SACRAMENTO — The state Assembly today approved a bill by State Senator Bob Wieckowski (D-Fremont) to transition California away from wasteful single-use, 1-pound propane cylinders to refillables by 2028. The bill is expected to pass the Senate on a concurrence vote and go to the Governor for his signature.
“These 1-pound propane cylinders are often among the litter found in our parks and beaches, highly expensive for local governments to properly handle and dangerous for workers in our hazardous waste programs,” said Wieckowski, a member of the Senate’s Environmental Quality Committee. “Putting in a five-year transition period gives the industry plenty of time to create a safe, refillable product, like it has with larger-sized cylinders. It is the environmentally responsible approach to take and will take a big burden off of our local governments.”
The single-use propane cylinders are often used in cooking stoves and lanterns. It is estimated that more than 4 million are sold annually in California. However, only a million are recycled through the Household Hazardous Waste programs offered by local governments in the state, according to the California Product Stewardship Council. They pose multiple problems and safety concerns to local government hazardous waste and recycling operations. An analysis found that local governments are spending upwards of $3 million per year to handle this expensive waste stream.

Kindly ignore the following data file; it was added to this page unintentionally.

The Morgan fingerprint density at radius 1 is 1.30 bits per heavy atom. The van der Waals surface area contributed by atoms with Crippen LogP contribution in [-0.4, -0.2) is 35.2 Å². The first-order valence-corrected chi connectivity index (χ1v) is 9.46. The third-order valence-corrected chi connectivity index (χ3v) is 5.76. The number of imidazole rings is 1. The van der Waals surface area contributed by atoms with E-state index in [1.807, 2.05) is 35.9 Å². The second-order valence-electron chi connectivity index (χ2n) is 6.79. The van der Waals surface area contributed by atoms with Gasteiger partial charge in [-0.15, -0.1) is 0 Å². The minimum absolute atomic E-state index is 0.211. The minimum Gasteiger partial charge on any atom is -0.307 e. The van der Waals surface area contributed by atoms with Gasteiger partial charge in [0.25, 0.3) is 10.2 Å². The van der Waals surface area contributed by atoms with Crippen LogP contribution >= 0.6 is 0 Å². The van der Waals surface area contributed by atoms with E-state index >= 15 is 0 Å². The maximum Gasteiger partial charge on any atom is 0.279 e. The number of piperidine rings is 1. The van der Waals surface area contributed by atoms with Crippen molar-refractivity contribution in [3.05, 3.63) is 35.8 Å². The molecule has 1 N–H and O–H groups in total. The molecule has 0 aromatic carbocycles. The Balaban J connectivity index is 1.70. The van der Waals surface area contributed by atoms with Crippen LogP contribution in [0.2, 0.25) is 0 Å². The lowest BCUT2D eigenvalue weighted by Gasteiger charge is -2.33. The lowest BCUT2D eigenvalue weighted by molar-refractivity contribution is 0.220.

“The fact that SB 1256 cleared yet another hurdle on its way to becoming law in California just emphasizes the Legislature’s understanding of the need to replace the wasteful non-environmental single-use 1-pound cylinders with the sustainable alternative offered through the refillable/reusable ones,” says Doug Kobold, executive director of the California Product Stewardship Council. “As the proud sponsors of SB 1256, we commend Senator Wieckowski and his staff for the wonderful job they have done informing others in the Legislature and the public at large about why this change is necessary. Without their dedication, the requirement to transition from single-use cylinders to reusables in the next five years here in California would not be possible.”
It is difficult to tell if a propane cylinder is empty and those that are not, should be taken to household hazardous waste facilities. But the facilities are often not easily accessible and most of the cylinders end up in the trash. If a cylinder is taken to a Material Recovery Facility, it must be punctured with special equipment to make sure it is empty and safe for processing.
Yosemite’s sustainability initiative includes reducing the improper disposal of the single-use cylinders. The only cylinders available to purchase inside the park are refillable.
In addition to the bill’s sponsor CPSC, SB 1256 is supported by Santa Clara County, Stop Waste, Sunnyvale, Thousand Oaks, California Waste and Recycle Association, Rethink Waste, Californians Against Waste, Western Placer Waste Management Authority, Del Norte Solid Waste Management Authority, Republic Services, California Resource Recovery Association, Resource Recovery Coalition of California and the National Stewardship Action Council, among many others.
Senator Wieckowski represents the 10th Senate District, which includes southern Alameda County and parts of Santa Clara County.